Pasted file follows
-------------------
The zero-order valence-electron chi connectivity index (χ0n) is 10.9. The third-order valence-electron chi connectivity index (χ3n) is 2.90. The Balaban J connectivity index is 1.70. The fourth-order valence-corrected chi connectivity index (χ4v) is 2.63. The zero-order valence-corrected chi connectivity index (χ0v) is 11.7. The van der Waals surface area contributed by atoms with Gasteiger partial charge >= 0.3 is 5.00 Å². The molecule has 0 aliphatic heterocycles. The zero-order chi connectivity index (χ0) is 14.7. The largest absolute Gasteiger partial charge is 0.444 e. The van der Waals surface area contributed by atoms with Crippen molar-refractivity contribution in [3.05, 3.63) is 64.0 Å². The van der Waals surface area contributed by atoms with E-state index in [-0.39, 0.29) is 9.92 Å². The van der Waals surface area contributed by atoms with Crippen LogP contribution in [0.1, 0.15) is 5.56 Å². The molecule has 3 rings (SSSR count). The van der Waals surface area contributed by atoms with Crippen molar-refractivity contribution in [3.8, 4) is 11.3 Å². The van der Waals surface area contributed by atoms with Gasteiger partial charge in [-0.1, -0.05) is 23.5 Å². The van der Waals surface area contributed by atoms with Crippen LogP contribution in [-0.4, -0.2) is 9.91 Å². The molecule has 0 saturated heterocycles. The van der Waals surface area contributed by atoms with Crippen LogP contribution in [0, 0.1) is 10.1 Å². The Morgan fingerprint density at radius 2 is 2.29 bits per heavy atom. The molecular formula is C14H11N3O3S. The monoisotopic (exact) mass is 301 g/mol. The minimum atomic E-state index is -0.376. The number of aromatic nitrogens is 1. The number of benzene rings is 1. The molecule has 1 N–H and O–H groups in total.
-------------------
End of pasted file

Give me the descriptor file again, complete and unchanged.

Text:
The zero-order valence-electron chi connectivity index (χ0n) is 10.9. The third-order valence-electron chi connectivity index (χ3n) is 2.90. The Balaban J connectivity index is 1.70. The fourth-order valence-corrected chi connectivity index (χ4v) is 2.63. The zero-order valence-corrected chi connectivity index (χ0v) is 11.7. The van der Waals surface area contributed by atoms with Gasteiger partial charge >= 0.3 is 5.00 Å². The molecule has 0 aliphatic heterocycles. The zero-order chi connectivity index (χ0) is 14.7. The largest absolute Gasteiger partial charge is 0.444 e. The van der Waals surface area contributed by atoms with Crippen molar-refractivity contribution in [3.05, 3.63) is 64.0 Å². The van der Waals surface area contributed by atoms with E-state index in [-0.39, 0.29) is 9.92 Å². The van der Waals surface area contributed by atoms with Crippen LogP contribution in [0.1, 0.15) is 5.56 Å². The molecule has 3 rings (SSSR count). The van der Waals surface area contributed by atoms with Crippen molar-refractivity contribution in [3.8, 4) is 11.3 Å². The van der Waals surface area contributed by atoms with Gasteiger partial charge in [-0.1, -0.05) is 23.5 Å². The van der Waals surface area contributed by atoms with Crippen LogP contribution in [-0.4, -0.2) is 9.91 Å². The molecule has 0 saturated heterocycles. The van der Waals surface area contributed by atoms with Crippen LogP contribution in [0, 0.1) is 10.1 Å². The Morgan fingerprint density at radius 2 is 2.29 bits per heavy atom. The molecular formula is C14H11N3O3S. The monoisotopic (exact) mass is 301 g/mol. The minimum atomic E-state index is -0.376. The number of aromatic nitrogens is 1. The number of benzene rings is 1. The molecule has 1 N–H and O–H groups in total.